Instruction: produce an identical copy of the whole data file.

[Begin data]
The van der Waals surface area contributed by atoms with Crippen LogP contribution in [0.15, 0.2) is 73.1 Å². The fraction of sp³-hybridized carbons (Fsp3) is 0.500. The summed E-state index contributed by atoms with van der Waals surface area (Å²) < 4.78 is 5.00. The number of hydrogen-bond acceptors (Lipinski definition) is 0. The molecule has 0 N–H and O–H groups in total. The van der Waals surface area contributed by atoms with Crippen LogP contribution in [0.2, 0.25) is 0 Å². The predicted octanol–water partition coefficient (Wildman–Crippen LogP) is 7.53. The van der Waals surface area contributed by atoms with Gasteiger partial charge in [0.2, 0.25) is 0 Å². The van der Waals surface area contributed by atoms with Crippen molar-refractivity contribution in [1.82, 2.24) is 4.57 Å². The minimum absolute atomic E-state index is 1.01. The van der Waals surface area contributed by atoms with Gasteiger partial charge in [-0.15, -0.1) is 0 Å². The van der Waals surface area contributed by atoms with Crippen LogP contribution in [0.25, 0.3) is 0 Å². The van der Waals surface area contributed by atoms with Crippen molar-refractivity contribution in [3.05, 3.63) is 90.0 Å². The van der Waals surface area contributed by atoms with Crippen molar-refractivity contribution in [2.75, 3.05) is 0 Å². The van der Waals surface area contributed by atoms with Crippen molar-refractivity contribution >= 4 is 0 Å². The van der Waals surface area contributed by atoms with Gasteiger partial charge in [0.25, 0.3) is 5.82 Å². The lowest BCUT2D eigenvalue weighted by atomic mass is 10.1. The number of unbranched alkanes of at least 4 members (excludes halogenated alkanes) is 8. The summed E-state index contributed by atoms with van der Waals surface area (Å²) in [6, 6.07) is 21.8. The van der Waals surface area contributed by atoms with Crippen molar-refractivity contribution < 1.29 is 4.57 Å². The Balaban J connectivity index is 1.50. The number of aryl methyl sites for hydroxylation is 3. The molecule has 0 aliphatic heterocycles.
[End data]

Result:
The van der Waals surface area contributed by atoms with Crippen LogP contribution in [0.15, 0.2) is 73.1 Å². The fraction of sp³-hybridized carbons (Fsp3) is 0.500. The summed E-state index contributed by atoms with van der Waals surface area (Å²) < 4.78 is 5.00. The number of hydrogen-bond acceptors (Lipinski definition) is 0. The molecule has 0 N–H and O–H groups in total. The van der Waals surface area contributed by atoms with Crippen LogP contribution in [0.2, 0.25) is 0 Å². The predicted octanol–water partition coefficient (Wildman–Crippen LogP) is 7.53. The van der Waals surface area contributed by atoms with Gasteiger partial charge in [0.2, 0.25) is 0 Å². The van der Waals surface area contributed by atoms with Crippen molar-refractivity contribution in [1.82, 2.24) is 4.57 Å². The minimum absolute atomic E-state index is 1.01. The van der Waals surface area contributed by atoms with Gasteiger partial charge in [-0.15, -0.1) is 0 Å². The van der Waals surface area contributed by atoms with Crippen LogP contribution in [0.25, 0.3) is 0 Å². The van der Waals surface area contributed by atoms with Crippen molar-refractivity contribution in [3.05, 3.63) is 90.0 Å². The van der Waals surface area contributed by atoms with Crippen molar-refractivity contribution in [2.75, 3.05) is 0 Å². The van der Waals surface area contributed by atoms with Crippen molar-refractivity contribution >= 4 is 0 Å². The van der Waals surface area contributed by atoms with Gasteiger partial charge in [0.25, 0.3) is 5.82 Å². The lowest BCUT2D eigenvalue weighted by atomic mass is 10.1. The number of unbranched alkanes of at least 4 members (excludes halogenated alkanes) is 8. The summed E-state index contributed by atoms with van der Waals surface area (Å²) in [6, 6.07) is 21.8. The van der Waals surface area contributed by atoms with Crippen molar-refractivity contribution < 1.29 is 4.57 Å². The Balaban J connectivity index is 1.50. The number of aryl methyl sites for hydroxylation is 3. The molecule has 0 aliphatic heterocycles.